The playoff hangover must have been still lingering in Washington and Rafael Soriano is apparently the salve.
You could hear the cries of Tyler Clippard and Drew Storen owners all across the fantasy landscape when the news of the Nationals inking Soriano to a two year, pile of unnecessary cash deal, was announced. But there were apparently enough concerns over Storen’s health, his playoff meltdown versus the St. Louis Cardinals, and/or Tyler Clippards forgettable second half, that bringing in Soriano to put out fires was necessary.
This gives the Nationals a awfully fine bullpen headed into 2013. Sean Burnett, Craig Stammen, Michael Gonzalez, Tom Gorzelanny, and Ryan Mattheus all turned in pretty stellar seasons in 2012 (well, Mattheus was maybe just okay…). But, of course, they lost three of them to free agency and have Zach Duke, Bill Bray, and Sean West as replacements. And then there’s Henry Rodriguez of course, who might be the most feared reliever in baseball — both because when he knows where the ball is going, he’s un-hittable, and also because he rarely knows where the ball is going.
Regardless, the Nationals appear to possess many (if not too many) late inning options which ought to make their late game situations close to ironclad.
I’m assuming Soriano is going to close for the Nationals, so I won’t tax your sensibilities with that hypothetical conversation. But what this means for Clippard and Storen is a little unclear.
First and foremost, the numbers. Storen emerged as a top-shelf closer in 2011, saving 43 games, striking out over 24% of batters faced and generally lived up to every reasonable expectation placed upon him when he was a first round draft pick. He hurt his elbow in 2012, was limited to just 37 games, but upon his return in July, his stuff was back and his results were a 2.37 ERA, 0.99 WHIP, and he was the feared closer once again. And then there was the debacle on October 12, which ended the Nationals outstanding season. That taste seems to have lingered through the winter.
Tyler Clippard was king of the holds category in 2011, when he was almost impossible to hit. He took over for Storen in 2012, saved 32 games, but experienced some regression on balls in play and strand rates, which was expected. His ERA and WHIP weren’t as sterling as they were a year prior, but his overall contribution to fantasy squads was still sizable. But dig just a level down, and the ugliness of his second half is difficult to ignore. In his first 37.1 innings, Clippard held opponents to a .143/.234/.203 slash line, giving up just 19 hits and zero home runs. His ERA and WHIP stood at 1.93 and 0.91, respectively. But, as they say, there was a lot of baseball still yet to be played.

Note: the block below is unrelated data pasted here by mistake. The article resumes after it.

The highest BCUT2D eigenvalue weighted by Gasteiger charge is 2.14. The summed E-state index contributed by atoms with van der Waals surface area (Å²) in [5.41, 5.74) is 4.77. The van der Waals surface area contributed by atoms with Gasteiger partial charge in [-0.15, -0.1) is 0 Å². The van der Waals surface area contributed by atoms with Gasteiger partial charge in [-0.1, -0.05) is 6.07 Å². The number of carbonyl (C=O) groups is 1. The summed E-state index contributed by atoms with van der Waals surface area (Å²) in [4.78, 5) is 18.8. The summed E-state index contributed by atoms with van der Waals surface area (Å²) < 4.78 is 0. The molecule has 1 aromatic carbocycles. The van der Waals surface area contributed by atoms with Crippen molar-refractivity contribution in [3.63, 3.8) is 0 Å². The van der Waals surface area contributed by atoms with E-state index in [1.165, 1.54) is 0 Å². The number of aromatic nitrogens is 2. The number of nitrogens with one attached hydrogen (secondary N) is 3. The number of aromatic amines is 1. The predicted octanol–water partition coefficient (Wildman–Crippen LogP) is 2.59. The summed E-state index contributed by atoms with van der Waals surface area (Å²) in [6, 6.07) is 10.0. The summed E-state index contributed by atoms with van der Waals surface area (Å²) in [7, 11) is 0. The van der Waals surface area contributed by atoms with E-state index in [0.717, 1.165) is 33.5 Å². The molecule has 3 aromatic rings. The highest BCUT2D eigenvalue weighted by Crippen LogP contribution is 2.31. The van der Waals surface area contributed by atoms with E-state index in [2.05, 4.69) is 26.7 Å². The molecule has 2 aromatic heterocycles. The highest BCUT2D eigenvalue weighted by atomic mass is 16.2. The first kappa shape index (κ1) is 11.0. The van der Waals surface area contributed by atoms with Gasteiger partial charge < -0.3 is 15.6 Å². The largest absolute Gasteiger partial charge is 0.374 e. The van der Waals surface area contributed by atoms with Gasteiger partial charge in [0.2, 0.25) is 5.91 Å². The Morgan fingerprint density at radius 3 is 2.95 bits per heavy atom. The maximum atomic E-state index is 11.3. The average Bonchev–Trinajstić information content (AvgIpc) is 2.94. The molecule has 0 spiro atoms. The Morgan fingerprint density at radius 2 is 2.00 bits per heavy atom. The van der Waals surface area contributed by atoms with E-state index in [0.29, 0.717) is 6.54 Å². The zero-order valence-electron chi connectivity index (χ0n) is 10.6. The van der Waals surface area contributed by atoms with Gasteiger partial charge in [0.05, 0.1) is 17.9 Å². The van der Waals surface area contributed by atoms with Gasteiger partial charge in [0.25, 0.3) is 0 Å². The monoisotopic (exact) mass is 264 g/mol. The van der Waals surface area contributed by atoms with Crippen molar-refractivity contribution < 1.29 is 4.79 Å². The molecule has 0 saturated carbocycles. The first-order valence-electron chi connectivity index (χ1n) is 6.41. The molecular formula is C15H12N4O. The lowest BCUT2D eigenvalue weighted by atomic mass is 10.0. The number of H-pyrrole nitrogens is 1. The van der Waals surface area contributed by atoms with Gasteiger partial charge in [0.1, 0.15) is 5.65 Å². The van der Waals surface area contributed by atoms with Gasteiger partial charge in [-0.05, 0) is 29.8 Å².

His second half ERA ballooned to 5.60 as he gave up 36 hits over 35.1 innings pitched, including seven home runs. He was still striking batters out, but that 56.6% fly ball rate caught up with him and he suddenly looked far more human.
If you look at their situations objectively, you would have to assume Storen is the main setup guy headed into 2013, so his value will be in his holds. If you’re not in a hold league, you either stash him while you wait and see if Soriano’s appendages hold together, or maybe cut bait.
But vultures are already circling on the trade front. It’s been posited more than once that we could see Clippard or Storen moved. It’s certainly possible, and my money would be on Clippard. It could be that we see him sweeten the pot in another bigger deal as some others have argued, or he’s dealt on his own, who knows. But the point here is try to hold the line on both Clippard and Storen until this plays out, because there might be more shifting ahead. Perhaps more importantly, there are plenty of teams that could certainly use late inning relief help, so a closer role somewhere else isn’t out of the question. I recognize Duke, West, and Bray are not Burnett, Gonzalez, and Gorzelanny though – and it’s possible that any moves will have to wait until the Nationals see the whites of their eyes in March before they start to deal from a perceived position of strength.
Lastly, to point out the rather obvious, pitchers get hurt. And Soriano seems particularly adept at it. He’s missed significant chunks of time in five different seasons due to elbow and shoulder issues, and to most observers, the elbow and shoulder are important to a pitchers delivery. He’s also 33 years old, which doesn’t make him eligible for social security, but it’s right about when relievers tend to start falling apart (although there’s some selection bias in there, but it’s a great study). Storen, on the other hand, is just 25 and he’s not a free agent until 2017. Count me among the many who wouldn’t be surprised to see him closing games in Washington at some point this season.